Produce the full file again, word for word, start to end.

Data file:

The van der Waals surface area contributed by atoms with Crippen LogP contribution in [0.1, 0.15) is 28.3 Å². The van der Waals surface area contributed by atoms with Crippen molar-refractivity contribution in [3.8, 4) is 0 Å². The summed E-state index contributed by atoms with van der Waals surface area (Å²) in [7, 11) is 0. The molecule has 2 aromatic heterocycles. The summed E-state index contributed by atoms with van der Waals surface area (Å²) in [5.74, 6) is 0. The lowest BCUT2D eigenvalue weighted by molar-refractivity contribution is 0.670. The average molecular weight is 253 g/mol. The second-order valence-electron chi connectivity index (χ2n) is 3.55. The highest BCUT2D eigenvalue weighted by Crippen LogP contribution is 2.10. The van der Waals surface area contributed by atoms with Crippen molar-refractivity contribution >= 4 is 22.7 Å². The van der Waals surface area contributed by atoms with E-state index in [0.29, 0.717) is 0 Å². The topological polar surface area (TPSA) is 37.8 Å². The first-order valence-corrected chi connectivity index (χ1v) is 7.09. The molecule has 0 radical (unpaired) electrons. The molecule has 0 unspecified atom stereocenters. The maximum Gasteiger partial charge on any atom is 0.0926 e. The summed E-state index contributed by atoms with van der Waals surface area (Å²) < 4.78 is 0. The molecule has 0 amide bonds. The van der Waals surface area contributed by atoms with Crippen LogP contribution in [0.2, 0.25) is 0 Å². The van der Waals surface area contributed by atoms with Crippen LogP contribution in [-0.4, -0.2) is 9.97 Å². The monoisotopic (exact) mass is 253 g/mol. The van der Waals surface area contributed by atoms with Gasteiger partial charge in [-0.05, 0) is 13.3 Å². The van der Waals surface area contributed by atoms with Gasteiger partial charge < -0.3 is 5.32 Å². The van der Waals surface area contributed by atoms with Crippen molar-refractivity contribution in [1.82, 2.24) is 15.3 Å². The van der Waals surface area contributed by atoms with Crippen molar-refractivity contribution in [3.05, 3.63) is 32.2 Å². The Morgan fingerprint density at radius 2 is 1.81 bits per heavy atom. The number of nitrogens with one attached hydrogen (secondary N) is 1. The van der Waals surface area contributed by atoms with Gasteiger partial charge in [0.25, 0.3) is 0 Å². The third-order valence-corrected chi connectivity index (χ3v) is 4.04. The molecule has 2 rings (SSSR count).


The van der Waals surface area contributed by atoms with Crippen LogP contribution in [0.1, 0.15) is 28.3 Å². The van der Waals surface area contributed by atoms with Crippen molar-refractivity contribution in [3.8, 4) is 0 Å². The summed E-state index contributed by atoms with van der Waals surface area (Å²) in [7, 11) is 0. The molecule has 2 aromatic heterocycles. The summed E-state index contributed by atoms with van der Waals surface area (Å²) in [5.74, 6) is 0. The lowest BCUT2D eigenvalue weighted by molar-refractivity contribution is 0.670. The average molecular weight is 253 g/mol. The second-order valence-electron chi connectivity index (χ2n) is 3.55. The highest BCUT2D eigenvalue weighted by Crippen LogP contribution is 2.10. The van der Waals surface area contributed by atoms with Crippen molar-refractivity contribution >= 4 is 22.7 Å². The van der Waals surface area contributed by atoms with E-state index in [0.29, 0.717) is 0 Å². The topological polar surface area (TPSA) is 37.8 Å². The first-order valence-corrected chi connectivity index (χ1v) is 7.09. The molecule has 0 radical (unpaired) electrons. The molecule has 0 unspecified atom stereocenters. The maximum Gasteiger partial charge on any atom is 0.0926 e. The summed E-state index contributed by atoms with van der Waals surface area (Å²) < 4.78 is 0. The molecule has 0 amide bonds. The van der Waals surface area contributed by atoms with Crippen LogP contribution in [0.2, 0.25) is 0 Å². The van der Waals surface area contributed by atoms with Crippen LogP contribution in [-0.4, -0.2) is 9.97 Å². The monoisotopic (exact) mass is 253 g/mol. The van der Waals surface area contributed by atoms with Gasteiger partial charge in [-0.05, 0) is 13.3 Å². The van der Waals surface area contributed by atoms with Gasteiger partial charge < -0.3 is 5.32 Å². The van der Waals surface area contributed by atoms with Crippen molar-refractivity contribution in [1.82, 2.24) is 15.3 Å². The van der Waals surface area contributed by atoms with Crippen molar-refractivity contribution in [3.05, 3.63) is 32.2 Å². The Morgan fingerprint density at radius 2 is 1.81 bits per heavy atom. The number of nitrogens with one attached hydrogen (secondary N) is 1. The van der Waals surface area contributed by atoms with Gasteiger partial charge in [0.25, 0.3) is 0 Å². The third-order valence-corrected chi connectivity index (χ3v) is 4.04. The molecule has 2 rings (SSSR count).